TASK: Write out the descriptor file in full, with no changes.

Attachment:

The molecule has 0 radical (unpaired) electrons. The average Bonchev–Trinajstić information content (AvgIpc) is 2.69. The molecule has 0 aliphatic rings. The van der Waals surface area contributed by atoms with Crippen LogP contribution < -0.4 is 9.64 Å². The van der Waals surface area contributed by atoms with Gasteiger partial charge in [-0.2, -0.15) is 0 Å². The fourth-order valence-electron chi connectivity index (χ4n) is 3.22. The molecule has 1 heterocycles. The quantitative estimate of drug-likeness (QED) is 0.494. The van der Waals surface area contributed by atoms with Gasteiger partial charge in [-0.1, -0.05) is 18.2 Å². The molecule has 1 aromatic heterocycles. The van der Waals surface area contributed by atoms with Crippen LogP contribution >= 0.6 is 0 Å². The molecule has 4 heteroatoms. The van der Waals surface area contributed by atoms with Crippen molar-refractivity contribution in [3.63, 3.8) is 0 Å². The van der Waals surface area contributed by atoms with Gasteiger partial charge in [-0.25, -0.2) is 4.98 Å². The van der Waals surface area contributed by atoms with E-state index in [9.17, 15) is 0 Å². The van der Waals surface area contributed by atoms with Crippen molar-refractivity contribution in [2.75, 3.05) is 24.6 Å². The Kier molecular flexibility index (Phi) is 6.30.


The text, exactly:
The molecule has 0 radical (unpaired) electrons. The average Bonchev–Trinajstić information content (AvgIpc) is 2.69. The molecule has 0 aliphatic rings. The van der Waals surface area contributed by atoms with Crippen LogP contribution < -0.4 is 9.64 Å². The van der Waals surface area contributed by atoms with Gasteiger partial charge in [-0.2, -0.15) is 0 Å². The fourth-order valence-electron chi connectivity index (χ4n) is 3.22. The molecule has 1 heterocycles. The quantitative estimate of drug-likeness (QED) is 0.494. The van der Waals surface area contributed by atoms with Gasteiger partial charge in [-0.1, -0.05) is 18.2 Å². The molecule has 1 aromatic heterocycles. The van der Waals surface area contributed by atoms with Crippen LogP contribution >= 0.6 is 0 Å². The molecule has 4 heteroatoms. The van der Waals surface area contributed by atoms with Crippen molar-refractivity contribution in [3.63, 3.8) is 0 Å². The van der Waals surface area contributed by atoms with Gasteiger partial charge in [-0.25, -0.2) is 4.98 Å². The van der Waals surface area contributed by atoms with E-state index in [9.17, 15) is 0 Å². The van der Waals surface area contributed by atoms with Crippen molar-refractivity contribution in [2.75, 3.05) is 24.6 Å². The Kier molecular flexibility index (Phi) is 6.30.